A: Pretty well. The Big Ten is doing fairly well, with 3 of the 8 teams that started play still alive in the Sweet Sixteen:
Iowa (10-seed in the South Region) – Beat (7-seed) Cincinnati, lost to (2-seed) Tennessee
Maryland (6-seed in the East Region) – Beat (11-seed) Belmont, lost to (3-seed) LSU
Minnesota (10-seed in the East Region) – Beat (7-seed) Louisville, lost to (2-seed Michigan State)
Ohio State (11-seed in the Midwest Region) – Beat (6-seed) Iowa State, lost to (3-seed) Houston
Wisconsin (5-seed in the South Region) – Lost to (12-seed) Oregon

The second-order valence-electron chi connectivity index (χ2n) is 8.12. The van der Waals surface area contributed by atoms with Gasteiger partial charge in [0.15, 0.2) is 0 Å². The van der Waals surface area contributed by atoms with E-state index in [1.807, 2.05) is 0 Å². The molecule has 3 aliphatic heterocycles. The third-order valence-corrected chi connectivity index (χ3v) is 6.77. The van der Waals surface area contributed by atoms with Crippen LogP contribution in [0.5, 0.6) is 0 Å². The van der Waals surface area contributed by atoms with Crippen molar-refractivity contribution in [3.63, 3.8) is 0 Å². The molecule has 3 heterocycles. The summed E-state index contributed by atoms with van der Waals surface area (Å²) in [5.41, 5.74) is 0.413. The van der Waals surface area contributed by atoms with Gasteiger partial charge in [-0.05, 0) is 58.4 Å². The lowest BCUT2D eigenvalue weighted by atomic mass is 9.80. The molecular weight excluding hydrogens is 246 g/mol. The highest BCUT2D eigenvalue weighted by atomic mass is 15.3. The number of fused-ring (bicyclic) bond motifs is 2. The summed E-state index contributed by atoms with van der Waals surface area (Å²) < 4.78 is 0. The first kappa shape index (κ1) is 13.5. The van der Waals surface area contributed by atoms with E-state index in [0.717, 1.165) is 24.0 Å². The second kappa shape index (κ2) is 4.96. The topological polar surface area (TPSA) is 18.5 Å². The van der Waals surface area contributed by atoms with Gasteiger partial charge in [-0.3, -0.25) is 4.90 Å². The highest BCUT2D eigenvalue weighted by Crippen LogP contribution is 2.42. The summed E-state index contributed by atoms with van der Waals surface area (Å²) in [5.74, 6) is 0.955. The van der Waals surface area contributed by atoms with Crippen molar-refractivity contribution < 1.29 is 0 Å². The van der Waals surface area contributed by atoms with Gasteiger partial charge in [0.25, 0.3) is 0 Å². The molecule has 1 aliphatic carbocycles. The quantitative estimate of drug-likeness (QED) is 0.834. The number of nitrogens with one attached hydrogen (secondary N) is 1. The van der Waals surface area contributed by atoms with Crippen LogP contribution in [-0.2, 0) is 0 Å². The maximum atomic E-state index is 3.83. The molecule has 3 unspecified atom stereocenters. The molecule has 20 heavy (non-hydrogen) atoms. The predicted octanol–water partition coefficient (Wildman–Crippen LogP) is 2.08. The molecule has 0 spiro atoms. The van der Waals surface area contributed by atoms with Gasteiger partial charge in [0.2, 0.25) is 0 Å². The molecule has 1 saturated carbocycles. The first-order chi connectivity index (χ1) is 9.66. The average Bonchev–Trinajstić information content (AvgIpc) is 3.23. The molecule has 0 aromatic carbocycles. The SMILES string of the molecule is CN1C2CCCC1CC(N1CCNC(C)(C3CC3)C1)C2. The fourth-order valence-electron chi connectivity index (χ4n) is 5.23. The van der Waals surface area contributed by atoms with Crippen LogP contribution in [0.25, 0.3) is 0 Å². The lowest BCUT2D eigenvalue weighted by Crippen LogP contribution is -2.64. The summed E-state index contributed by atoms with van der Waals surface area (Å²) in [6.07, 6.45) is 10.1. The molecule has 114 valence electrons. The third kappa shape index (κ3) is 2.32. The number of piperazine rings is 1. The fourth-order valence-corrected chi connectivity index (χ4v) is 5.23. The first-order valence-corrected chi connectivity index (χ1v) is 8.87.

Michigan (2-seed in the West Region)
Michigan State (2-seed in the East Region)
Purdue (3-seed in the South Region)
In the first two rounds, some of the medium seeds have been knocked off:
- (4-seed) Kansas in the Midwest Region
- (4-seed) Kansas State in the South Region
- (5-seed) Marquette in the West Region
- (5-seed) Mississippi State in the East Region
- (5-seed) Wisconsin in the South Region
- (6-seed) Maryland in the East Region
- (6-seed) Villanova (the defending champs) in the South Region
- (6-seed) Iowa State in the Midwest Region
- (6-seed) Buffalo in the West Region
That’s it for this week. Check back next week to see how Michigan did.